Almost every university is raising fees to higher than £9,000

Only two unis are holding back


The tuition fees cap will rise £250 a year to £9,250 from 2017, and could apply to students currently enrolled in a course.

According to reports published in the Mail, only two universities, University College Birmingham, and the University of St. Mark and St. John in Plymouth, have ruled out charging the newly raised fees. All of the Russell Group of universities plan to charge the £9,250 fees. In fact, if you’re not at University College Birmingham or St. Mark and St. John in Plymouth, you’re probably going to be paying £9,250 fees.

As part of the agreement to raise fees universities have agreed to spend £833.5 million under 2017-18 access arrangements to encourage students from poor and BME backgrounds to apply to university.

The raising of tuition fees to £9000, implemented in 2012, led to widespread protests

The raising of tuition fees to £9000, implemented in 2012, led to widespread protests

Sorana Vieru, the NUS Vice-President for higher education, told the Mail: “Universities are taking a short-term approach and are wrong to be pushing for whatever the market can take and reaching a tipping point where all the progress on widening participation could be reversed.”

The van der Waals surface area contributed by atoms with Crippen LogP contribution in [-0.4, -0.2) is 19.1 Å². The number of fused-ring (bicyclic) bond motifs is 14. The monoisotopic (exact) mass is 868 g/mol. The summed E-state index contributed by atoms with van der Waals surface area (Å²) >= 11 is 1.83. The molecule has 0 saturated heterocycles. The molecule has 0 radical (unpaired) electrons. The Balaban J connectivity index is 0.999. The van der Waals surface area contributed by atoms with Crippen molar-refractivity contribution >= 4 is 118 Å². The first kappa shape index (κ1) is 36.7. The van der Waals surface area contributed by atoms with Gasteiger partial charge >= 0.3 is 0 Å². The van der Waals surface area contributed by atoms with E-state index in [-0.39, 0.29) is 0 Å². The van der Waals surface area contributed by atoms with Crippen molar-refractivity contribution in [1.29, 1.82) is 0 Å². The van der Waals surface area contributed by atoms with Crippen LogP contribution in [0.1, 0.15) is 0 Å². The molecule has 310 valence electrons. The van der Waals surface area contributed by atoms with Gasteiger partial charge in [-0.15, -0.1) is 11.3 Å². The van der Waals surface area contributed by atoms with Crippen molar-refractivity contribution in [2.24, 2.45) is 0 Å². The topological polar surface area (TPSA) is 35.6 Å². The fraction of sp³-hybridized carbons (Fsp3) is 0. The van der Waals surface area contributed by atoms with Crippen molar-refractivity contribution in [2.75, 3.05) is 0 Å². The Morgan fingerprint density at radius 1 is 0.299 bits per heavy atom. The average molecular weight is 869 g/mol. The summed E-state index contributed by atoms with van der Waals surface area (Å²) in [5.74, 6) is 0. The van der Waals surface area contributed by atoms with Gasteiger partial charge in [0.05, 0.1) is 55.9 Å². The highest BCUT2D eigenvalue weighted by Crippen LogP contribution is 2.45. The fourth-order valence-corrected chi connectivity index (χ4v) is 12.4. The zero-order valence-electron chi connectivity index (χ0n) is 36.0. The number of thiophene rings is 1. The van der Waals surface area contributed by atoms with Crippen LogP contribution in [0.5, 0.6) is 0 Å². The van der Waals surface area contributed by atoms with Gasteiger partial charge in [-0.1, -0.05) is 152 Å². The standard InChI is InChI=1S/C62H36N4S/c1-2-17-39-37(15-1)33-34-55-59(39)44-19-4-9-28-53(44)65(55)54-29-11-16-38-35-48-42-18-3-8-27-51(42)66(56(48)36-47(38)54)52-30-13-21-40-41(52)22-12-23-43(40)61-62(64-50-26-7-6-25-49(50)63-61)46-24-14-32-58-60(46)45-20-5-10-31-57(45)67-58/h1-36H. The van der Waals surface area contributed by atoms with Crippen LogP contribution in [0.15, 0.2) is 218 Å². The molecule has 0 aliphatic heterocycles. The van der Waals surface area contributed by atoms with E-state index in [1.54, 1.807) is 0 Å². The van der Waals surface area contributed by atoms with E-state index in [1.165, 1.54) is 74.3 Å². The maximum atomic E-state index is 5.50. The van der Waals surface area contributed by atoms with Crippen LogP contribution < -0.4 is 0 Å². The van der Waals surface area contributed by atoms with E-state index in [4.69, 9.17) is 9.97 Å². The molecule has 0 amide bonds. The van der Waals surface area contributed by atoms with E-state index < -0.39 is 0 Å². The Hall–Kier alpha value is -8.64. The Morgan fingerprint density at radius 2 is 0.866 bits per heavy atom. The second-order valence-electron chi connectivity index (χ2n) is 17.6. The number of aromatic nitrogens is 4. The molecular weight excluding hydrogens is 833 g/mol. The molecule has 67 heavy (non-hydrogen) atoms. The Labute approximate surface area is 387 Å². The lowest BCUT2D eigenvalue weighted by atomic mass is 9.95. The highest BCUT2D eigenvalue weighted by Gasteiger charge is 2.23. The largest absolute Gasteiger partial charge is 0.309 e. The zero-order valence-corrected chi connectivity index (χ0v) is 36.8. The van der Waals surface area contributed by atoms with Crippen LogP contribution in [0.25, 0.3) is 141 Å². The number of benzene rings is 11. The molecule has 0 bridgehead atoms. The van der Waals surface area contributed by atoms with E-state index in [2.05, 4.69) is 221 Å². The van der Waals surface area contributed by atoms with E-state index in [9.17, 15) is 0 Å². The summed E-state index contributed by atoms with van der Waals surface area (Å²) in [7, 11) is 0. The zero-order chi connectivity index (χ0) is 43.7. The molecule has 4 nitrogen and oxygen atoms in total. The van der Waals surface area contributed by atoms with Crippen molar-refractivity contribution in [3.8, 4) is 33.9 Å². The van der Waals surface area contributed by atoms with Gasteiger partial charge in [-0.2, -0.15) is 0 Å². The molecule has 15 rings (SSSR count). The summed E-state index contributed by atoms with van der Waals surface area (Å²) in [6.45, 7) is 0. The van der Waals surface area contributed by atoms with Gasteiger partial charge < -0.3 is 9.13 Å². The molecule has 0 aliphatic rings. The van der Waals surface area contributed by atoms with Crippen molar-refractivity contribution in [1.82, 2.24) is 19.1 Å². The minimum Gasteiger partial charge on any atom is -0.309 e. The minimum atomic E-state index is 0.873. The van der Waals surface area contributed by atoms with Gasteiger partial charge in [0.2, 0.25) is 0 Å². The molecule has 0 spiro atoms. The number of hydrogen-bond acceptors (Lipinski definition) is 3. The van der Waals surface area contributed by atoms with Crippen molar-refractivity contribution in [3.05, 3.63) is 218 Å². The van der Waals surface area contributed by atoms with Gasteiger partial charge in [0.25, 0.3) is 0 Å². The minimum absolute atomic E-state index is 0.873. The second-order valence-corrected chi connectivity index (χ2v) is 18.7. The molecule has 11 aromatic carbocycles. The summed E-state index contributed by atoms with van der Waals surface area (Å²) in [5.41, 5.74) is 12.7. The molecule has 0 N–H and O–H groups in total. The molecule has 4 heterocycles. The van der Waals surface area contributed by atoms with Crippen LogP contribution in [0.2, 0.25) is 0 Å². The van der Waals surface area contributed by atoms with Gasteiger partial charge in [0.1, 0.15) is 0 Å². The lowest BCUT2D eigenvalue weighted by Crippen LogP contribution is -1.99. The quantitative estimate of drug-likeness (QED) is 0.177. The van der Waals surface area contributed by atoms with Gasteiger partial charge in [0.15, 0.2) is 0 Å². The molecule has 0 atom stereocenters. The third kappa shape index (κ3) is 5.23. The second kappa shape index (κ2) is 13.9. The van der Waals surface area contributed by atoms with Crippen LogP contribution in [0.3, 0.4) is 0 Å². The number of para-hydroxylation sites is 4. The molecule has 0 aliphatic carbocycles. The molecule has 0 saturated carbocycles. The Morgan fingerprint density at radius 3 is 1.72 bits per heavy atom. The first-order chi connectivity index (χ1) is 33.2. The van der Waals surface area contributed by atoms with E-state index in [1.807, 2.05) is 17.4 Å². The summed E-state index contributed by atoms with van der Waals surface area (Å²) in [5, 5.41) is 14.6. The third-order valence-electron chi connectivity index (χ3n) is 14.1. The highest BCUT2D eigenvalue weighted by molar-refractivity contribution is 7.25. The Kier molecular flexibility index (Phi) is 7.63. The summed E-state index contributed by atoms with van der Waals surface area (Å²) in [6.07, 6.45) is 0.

In what could be regarded as an attempt to assuage their guilt complex, the Liberal Democrats have announced they will force a vote on the changes in Parliament this autumn.

The Government has announced that after the 2017 raise future fee rises will be linked to teaching quality under the new Teaching Excellence Framework, whereby only institutions rated ‘excellent’ or ‘outstanding’ will be able to raise fees in line with inflation, while those who meet ‘expectations’ will be allowed to raise fees at half the inflation rate.

In other news, 38 of the UK’s 48 Top 400 global universities fell in the QS World Rankings, published today.